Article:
Nelson Mandela and his wife Winnie walk from the Victor Verster prison near Cape Town, South Africa, Feb. 11, 1990. (AP/Greg English)

How ending apartheid became a dominant civil rights issue

The Free South Africa movement had to make a place in the U.S. foreign policy agenda for a continent often ignored


Mary Frances Berry
March 13, 2018 10:57PM (UTC)

Read the first half of this history of the Free South Africa Movement. 

Starting in 1977, the antiapartheid movement briefly became a strong contender for more public attention and for interest not just locally but also in the administration and Congress because of regional developments in Africa. In 1976, Portugal left Africa, stripping and taking off with whatever they could. South African officials continued to use armed insurgencies against the new, rising internal independence movement and independent neighboring countries that had joined forces to overthrow the apartheid regime.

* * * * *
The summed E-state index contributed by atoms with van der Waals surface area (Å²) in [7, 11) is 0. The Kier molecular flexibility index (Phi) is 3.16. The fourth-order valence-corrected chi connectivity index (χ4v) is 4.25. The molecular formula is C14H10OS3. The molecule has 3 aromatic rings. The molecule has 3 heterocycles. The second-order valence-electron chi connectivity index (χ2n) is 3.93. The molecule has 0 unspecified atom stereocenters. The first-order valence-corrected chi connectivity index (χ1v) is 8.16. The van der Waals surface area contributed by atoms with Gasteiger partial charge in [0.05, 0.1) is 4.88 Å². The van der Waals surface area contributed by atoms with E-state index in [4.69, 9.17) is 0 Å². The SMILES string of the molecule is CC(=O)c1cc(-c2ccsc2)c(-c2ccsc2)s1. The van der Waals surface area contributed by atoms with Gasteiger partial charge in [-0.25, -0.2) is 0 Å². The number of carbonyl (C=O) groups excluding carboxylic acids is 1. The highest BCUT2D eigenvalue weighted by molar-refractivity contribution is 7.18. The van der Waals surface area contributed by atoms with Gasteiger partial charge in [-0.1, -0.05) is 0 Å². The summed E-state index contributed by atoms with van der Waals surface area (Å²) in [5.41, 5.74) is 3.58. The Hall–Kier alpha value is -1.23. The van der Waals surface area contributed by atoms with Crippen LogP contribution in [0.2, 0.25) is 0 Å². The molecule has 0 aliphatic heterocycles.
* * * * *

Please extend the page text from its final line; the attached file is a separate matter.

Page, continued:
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President Carter appointed people who had experience and interest in Africa. Goler Butcher, who had served as Diggs’s counsel on the Subcommittee on Africa, became Africa bureau chief in the U.S. Agency for International Development (USAID). Andrew Young, a Georgian, who was rewarded for his early support of Carter with the UN ambassador post, said the civil rights movement had put them in good position to attack apartheid, since it was essentially a civil rights issue. They had to fight off National Security Council chief Zbigniew Brzezinski, who linked Ethiopia and Angola to Cuba and the Soviet Union, still advancing the Kissinger East versus West priority, an anticommunist framing of the African situation.